A Robo Advisor is a digital application that offers clients financial advice created by algorithms, artificial intelligence, or mathematical formulas. The term Robo Advisor is short for robot advisor. However, the phrase Robo Advisor is inaccurate. To explain, a Robo Advisor is a digital construct, usually an algorithm or artificial intelligence (AI) rather than an actual robot.
A Brief History of Robo Advisors
The first known Robo Advisor was a semi-automated financial manager offered by Mint in 2006. More sophisticated Robo Advisors appeared during the Great Financial Meltdown in 2008. In fact, Robo Advisors’ appearance resulted from the popular distrust of human financial advisors and investment bankers.
In 2010, John Stein launched Betterment, the first Robo Advisor marketed to the general public. Over the next few years traditional asset managers like Vanguard, Morgan Stanley, Charles Schwab, and JPMorgan Chase entered the Robo Advisor market.
By 2018 Robo Advisors were managing $200 billion in assets, Barrons estimates. Notably, Vanguard’s Personal Advisor Services was the largest Robo Advisor overseeing $101 billion in assets. Schwab is the second largest Robo Advisor managing $27 billion assets. In addition, government agencies like the Nevada State Treasurer are turning to Robo Advisors to manage public investments.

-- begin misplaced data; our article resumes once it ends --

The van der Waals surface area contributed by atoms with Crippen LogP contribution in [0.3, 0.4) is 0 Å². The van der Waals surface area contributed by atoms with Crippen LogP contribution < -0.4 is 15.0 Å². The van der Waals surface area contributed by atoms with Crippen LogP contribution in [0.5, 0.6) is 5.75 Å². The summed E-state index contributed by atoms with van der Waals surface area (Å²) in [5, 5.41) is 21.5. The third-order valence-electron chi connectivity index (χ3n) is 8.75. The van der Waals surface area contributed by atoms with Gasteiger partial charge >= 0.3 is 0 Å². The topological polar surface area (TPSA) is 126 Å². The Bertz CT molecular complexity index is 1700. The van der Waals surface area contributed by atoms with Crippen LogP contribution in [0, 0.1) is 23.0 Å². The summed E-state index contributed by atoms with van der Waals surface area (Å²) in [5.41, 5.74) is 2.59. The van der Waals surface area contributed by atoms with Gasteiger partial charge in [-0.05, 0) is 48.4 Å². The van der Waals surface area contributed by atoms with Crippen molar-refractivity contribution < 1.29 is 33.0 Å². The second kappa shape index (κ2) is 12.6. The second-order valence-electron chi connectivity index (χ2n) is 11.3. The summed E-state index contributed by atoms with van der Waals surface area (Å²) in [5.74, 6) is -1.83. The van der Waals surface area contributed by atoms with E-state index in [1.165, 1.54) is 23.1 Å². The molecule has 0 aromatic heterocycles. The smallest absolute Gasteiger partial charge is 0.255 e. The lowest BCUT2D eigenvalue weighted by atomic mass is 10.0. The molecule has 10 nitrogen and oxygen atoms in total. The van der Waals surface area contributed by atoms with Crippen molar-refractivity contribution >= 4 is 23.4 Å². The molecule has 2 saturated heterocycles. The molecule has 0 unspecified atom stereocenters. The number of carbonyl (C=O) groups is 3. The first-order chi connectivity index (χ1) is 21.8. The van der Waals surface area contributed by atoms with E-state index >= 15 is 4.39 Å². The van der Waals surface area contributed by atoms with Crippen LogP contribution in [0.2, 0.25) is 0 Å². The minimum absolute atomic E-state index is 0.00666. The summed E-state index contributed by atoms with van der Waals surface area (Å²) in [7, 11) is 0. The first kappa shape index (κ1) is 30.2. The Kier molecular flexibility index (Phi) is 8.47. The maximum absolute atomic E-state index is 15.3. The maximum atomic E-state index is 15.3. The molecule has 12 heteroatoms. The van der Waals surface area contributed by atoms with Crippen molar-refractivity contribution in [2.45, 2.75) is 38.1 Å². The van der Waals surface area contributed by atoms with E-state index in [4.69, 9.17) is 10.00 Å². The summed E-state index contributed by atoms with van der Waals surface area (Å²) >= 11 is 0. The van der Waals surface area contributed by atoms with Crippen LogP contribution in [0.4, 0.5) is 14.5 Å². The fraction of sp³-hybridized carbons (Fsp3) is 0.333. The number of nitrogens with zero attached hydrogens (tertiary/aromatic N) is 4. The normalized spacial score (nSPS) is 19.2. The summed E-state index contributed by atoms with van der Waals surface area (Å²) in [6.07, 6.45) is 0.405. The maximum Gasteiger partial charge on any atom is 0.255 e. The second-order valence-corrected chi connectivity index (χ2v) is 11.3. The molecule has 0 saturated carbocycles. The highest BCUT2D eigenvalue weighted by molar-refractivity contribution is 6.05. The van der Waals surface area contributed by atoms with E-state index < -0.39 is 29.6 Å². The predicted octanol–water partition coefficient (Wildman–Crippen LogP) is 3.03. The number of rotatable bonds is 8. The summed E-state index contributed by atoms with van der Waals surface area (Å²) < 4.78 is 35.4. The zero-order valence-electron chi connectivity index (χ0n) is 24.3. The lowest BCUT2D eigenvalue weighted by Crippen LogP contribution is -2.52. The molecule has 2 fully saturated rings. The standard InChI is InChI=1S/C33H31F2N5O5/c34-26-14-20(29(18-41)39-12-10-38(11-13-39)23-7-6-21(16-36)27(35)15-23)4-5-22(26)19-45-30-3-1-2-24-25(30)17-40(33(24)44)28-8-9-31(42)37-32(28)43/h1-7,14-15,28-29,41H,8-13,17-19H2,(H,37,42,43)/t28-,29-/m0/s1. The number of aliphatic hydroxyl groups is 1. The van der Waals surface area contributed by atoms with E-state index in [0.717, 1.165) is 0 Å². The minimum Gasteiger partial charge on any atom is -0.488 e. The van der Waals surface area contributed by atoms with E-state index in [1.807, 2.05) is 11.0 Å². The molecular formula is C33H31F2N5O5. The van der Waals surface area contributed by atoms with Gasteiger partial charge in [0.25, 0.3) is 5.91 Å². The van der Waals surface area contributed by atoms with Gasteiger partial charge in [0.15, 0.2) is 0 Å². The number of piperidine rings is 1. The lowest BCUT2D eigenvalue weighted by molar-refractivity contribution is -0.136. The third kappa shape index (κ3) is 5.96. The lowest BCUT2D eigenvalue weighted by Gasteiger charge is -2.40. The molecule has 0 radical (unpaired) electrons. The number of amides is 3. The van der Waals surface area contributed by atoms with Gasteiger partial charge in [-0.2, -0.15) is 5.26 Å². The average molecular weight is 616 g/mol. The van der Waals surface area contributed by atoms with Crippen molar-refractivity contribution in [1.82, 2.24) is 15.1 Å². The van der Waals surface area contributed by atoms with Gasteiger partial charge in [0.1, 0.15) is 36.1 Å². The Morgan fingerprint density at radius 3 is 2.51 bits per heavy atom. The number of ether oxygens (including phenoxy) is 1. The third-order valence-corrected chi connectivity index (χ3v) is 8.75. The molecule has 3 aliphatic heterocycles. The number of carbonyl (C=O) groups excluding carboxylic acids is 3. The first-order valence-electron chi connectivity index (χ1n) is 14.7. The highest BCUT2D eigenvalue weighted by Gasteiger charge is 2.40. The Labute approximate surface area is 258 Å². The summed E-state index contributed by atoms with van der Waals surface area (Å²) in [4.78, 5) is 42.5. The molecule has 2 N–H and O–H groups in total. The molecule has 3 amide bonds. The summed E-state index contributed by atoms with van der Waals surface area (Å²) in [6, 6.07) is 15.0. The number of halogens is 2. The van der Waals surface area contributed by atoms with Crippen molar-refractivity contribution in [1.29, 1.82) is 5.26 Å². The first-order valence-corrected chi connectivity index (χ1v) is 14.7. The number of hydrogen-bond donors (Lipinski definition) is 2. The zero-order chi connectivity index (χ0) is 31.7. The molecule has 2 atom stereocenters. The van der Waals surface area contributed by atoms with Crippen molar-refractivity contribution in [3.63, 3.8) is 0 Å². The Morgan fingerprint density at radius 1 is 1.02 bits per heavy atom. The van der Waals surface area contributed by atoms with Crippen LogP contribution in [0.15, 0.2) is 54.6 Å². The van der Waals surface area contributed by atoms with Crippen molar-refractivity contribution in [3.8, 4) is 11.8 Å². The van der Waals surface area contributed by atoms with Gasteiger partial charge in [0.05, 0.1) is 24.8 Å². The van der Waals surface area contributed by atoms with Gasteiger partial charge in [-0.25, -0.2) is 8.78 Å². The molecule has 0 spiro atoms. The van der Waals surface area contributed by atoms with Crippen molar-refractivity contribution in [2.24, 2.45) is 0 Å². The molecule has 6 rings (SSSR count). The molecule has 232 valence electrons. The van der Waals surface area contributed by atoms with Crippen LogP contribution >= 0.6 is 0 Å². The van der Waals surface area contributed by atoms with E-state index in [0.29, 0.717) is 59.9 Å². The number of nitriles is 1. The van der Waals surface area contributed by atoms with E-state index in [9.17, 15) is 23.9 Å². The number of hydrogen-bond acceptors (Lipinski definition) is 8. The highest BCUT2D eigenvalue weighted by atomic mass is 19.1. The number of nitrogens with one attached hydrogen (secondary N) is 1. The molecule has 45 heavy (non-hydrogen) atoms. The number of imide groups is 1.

5 Reasons Why Even Robo Financial Advisors Do Not Beat The Market
- The goal of most Robo Advisors is not actually to beat the market but to automatically invest your money based on your requirements and risk tolerance. Most legitimate Robo Advisors do not even claim to beat the market.
- Beating the market means beating the yearly return of the S&P500 for example. But most investors have a risk tolerance meaning they want a diversified portfolio that hedges against too much risk, e.g. the risk of being 100% invested in stocks. So, if you are invested 40% bonds and 60% stocks in your portfolio you will have zero chance of beating the market.
- Most Robo Advisor platforms offer many different types of portfolios, such as Ellevest who offer socially responsible impact funds. You could even be invested in many different types of funds simultaneously, which are not directly comparable to the underlying S&P 500 index.
- Expecting an automated algorithm that beats the market to be available to retail investors is wishful thinking. If there was such a system, it would be kept secret and owned only by tier 1 investment banks. Such a system does not exist. The automated systems that are in place are arbitrage systems that seek to exploit tiny differences in the bid and ask prices for a specific asset, also known as scalping.
- As Robo Advisors or even 92% professional active fund managers cannot beat the market over a given 5 year period* the Robo Advisor services focus on tax efficient investing (tax harvesting) and portfolio balancing.
So, What Are The Benefits of Robo Advisors?
Primarily, the key advantages of Robo Advisors are:
- Clear visibility into the risk and performance of your portfolio
- A portfolio that is automatically constructed based on your risk tolerance, preferences, and even ethical biases.
- Tax loss harvesting is a real burden for investors, most Robo Advisors do this for you automatically.
Full article originally published here.